Handing out a pre-Halloween treat to FCA defendants, the Seventh Circuit last week overruled its 1992 decision adopting a “but-for” causation standard to join its sister circuits in holding that FCA plaintiffs must prove that a defendant’s false claim was both the but-for and proximate (i.e., foreseeable) cause of the government’s loss.
In United States v. Luce, the government alleged that Luce, the owner of MDR, a mortgage loan correspondent, submitted false certifications regarding his criminal history in order to participate in the Housing and Urban Development (HUD) mortgage insurance program. More specifically, the government alleged that MDR filed yearly reports certifying that Luce was not involved in any proceeding that could result in a criminal conviction, despite that he had been indicted for fraud in an unrelated matter. When HUD learned of the indictment, it recommended that Luce be debarred, which he was following a guilty plea in the criminal matter. The government filed an FCA suit, seeking damages for HUD’s net loss on the loans that MDR originated since Luce’s indictment and that subsequently went into default. The district court entered summary judgment for the government on liability and damages. Relying on the Seventh Circuit’s 1992 decision in United States v. First National Bank of Cicero, which adopted a but-for causation standard under the FCA, the district court rejected Luce’s argument that the government was required to establish that HUD’s losses were “attributable directly” to his false certifications.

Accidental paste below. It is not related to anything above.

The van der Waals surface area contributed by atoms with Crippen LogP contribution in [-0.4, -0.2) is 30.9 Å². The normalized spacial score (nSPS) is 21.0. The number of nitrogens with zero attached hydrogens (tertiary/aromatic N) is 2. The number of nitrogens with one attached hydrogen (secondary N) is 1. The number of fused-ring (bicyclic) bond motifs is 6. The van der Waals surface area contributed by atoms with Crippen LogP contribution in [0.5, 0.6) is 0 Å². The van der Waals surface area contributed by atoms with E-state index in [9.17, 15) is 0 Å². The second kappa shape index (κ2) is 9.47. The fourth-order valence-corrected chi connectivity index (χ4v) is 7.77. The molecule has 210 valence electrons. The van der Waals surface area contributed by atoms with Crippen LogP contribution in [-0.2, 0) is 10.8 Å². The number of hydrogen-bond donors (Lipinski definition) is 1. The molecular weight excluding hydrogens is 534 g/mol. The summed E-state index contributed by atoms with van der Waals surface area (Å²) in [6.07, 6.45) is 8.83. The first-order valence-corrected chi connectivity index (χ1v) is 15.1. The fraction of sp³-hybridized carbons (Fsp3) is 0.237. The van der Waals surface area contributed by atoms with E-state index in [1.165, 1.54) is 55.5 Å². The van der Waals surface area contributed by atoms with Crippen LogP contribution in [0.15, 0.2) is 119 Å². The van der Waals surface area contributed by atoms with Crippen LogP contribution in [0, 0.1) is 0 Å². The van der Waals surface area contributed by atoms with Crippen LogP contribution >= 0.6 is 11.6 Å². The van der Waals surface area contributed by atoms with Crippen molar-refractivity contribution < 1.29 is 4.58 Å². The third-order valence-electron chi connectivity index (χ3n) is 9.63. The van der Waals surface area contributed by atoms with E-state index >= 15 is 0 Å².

The Seventh Circuit reversed, overruling Cicero and holding that FCA plaintiffs must prove that a defendant’s false claims were the proximate cause of the government’s losses. Although acknowledging that Escobar itself did not speak to causation, the Seventh Circuit reasoned that the Supreme Court instructed courts to interpret the FCA consistently with common-law fraud principles absent an indication that Congress intended otherwise. And at common law, a fraudulent misrepresentation is the legal cause of a pecuniary loss “only if the loss might reasonably be expected to result from” reliance on the misrepresentation. The Seventh Circuit further reasoned that such a proximate cause standard was consistent with the FCA’s statutory purpose, “winnowing out those claims with only attenuated links between the defendants’ specific actions and the presentation of the false claim.” It therefore rejected its prior holding, and joined several circuits (including the Third, Fifth, Tenth, and D.C. Circuits) which have adopted this standard. It remanded for the district court to determine whether Luce’s false certifications regarding his criminal history — as opposed to, for example, defaults by mortgagors that would have occurred irrespective of those certifications — were the proximate cause of HUD’s losses.
Luce is a reminder this Halloween that Escobar continues to be far more “treat” than “trick” for FCA defendants. We at LLB have written extensively about the impact of Escobar’s heightened materiality standard. Now, despite that Escobar was silent on the issue of causation, it has provided the catalyst for the Seventh Circuit to overrule longstanding causation precedent that was unfavorable to FCA defendants. We will monitor Luce on remand and report back on whether the proximate cause standard in fact results in dismissal of the government’s claims.